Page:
Ask a panel of British people to list their albums of the past decade, and it's a fair bet that Arctic Monkeys' milestone debut Whatever People Say I Am, That's What I'm Not would feature in most. It may not have been the most complex or technically proficient disc on offer, but back in 2006, the Sheffield quartet leapt into the hearts of the nation in a manner not seen since the very height of the britpop phase, while the band's frontman, Alex Turner was hailed almost overnight as the voice of his generation. Trends come and go, but that debut LP remains one of the most loved in recent times, and has become imbedded in British culture, be it because of it's relatable tales of suburban life in northern England, or through cringy references from incompetent politicians.
However, ask the thinking fan of the band's most important record and they will most likely answer not with that, but with comparatively unloved third effort Humbug. This isn't down to it being superior in any way, shape or form - few would make that argument - but to it's impact on the band's sound, and it's continuing legacy in their development. Bringing about a total U-turn in a stoner-rock orientated direction, Humbug signaled the maturing of the band, maintaining their relevance on the musical landscape all while expanding their sonic pallet. Sure, it cost them a sizeable proportion of their fanbase, but it was never intended as a fan pleasing record - more a transitional one, and on this follow-up that bold step sees it's first true signs of fruitition.
The darker overtones still remain, but thankfully they've been reigned in somewhat, with Turner finding a more successful balance between tunes and texture. His lauded lyrics also show signs of progression, with even further emphasis on the witty one-liners he has favoured on recent albums which prove entertaining, thought provoking and admirable intelligent all at once. The recently adopted languid delivery has also been brought forward, meaning that his words are clearer and therefore hit harder than ever. It's a rise in stock which inevitably leads to some of his finest gems yet, and contributes towards comfortably their strongest output since that debut album.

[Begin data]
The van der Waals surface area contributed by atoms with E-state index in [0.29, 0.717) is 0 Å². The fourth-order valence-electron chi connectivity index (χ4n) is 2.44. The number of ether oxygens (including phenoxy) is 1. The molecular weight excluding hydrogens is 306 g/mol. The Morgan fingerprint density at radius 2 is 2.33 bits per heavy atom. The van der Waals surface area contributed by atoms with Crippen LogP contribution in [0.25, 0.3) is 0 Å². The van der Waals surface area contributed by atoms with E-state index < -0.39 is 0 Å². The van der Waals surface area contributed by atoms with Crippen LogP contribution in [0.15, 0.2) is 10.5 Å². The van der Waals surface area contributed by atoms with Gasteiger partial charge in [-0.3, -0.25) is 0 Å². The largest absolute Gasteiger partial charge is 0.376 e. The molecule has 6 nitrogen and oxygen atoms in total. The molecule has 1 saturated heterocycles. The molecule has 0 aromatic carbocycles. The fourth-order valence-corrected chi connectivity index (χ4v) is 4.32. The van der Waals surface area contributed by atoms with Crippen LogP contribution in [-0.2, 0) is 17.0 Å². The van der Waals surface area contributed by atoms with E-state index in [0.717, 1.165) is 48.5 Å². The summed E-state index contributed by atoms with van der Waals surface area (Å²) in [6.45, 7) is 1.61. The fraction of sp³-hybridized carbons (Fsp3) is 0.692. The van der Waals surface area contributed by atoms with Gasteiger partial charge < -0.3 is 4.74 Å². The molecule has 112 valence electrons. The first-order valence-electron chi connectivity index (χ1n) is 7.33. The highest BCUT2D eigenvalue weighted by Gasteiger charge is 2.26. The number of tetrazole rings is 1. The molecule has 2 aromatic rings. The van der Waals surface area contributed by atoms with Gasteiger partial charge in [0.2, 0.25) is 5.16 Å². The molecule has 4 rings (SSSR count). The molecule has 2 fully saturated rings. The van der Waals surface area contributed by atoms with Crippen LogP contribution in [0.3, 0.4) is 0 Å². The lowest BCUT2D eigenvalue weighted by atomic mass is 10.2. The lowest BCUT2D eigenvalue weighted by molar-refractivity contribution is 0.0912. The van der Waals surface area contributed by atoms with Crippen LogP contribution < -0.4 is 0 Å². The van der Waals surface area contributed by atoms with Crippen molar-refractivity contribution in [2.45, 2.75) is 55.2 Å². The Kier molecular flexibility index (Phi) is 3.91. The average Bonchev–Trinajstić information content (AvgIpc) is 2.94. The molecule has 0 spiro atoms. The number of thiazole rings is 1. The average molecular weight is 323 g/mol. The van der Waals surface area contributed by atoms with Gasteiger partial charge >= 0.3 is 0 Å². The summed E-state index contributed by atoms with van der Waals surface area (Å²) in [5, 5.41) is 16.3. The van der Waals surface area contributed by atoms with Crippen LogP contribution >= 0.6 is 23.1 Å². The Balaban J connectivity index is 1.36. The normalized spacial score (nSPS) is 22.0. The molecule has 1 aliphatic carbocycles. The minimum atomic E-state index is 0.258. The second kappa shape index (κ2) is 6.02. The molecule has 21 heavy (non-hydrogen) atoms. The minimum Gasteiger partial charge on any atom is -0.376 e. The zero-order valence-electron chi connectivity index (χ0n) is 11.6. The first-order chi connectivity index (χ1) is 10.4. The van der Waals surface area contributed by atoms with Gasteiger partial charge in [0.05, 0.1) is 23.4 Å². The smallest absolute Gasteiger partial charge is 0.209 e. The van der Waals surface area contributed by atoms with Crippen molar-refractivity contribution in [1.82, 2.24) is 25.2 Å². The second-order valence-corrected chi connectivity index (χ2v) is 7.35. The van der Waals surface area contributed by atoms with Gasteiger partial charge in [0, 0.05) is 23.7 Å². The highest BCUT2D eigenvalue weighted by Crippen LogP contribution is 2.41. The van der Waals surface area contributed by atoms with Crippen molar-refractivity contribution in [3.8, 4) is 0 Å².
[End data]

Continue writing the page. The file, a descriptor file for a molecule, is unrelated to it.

It's not all about Turner, though, as each member of the four-piece more than does himself justice on their most instrumentally sound effort yet. As such, the variety on show here exceeds that of the past, with delicate sensitivities just as likely to make an appearance as tangled psychedelia and droning Sabbath-esque riffs. The best moments, however, come when Turner, to quote the title track, "pours his aching heart into a pop song." Two of these moments, "She's Thunderstorms" and "That's Where You're Wrong", bookend the album, while glorious mid-section highlight "Reckless Serenade" runs previously established classics like "Fluorescent Adolescent" and "Cornerstone" close as his best ballad.
Where Suck It And See leaves them with regards to future ventures is unclear, but what it does do is provide sound justification for previous meanderings. To call Humbug a misstep would be harsh, but it was never really much more than an experiment, and although it was an enjoyable outing, the real benefits are wreaked here. It may not quite hold up to their "insurmountable" debut, but it's not a million miles off, and promises much for the future evolution of what is becoming one of Britain's great bands.
You can purcahse the album here.
1. She's Thunderstorms
2. Black Treacle
3. Brick By Brick
4. The Hellcat Spangled Shalalala
5. Don't Sit Down 'Cause I've Moved Your Chair
6. Library Pictures
7. All My Own Stunts
8. Reckless Serenade
9. Piledriver Waltz
10. Love Is A Laserquest
11. Suck It And See
12. That's Where You're Wrong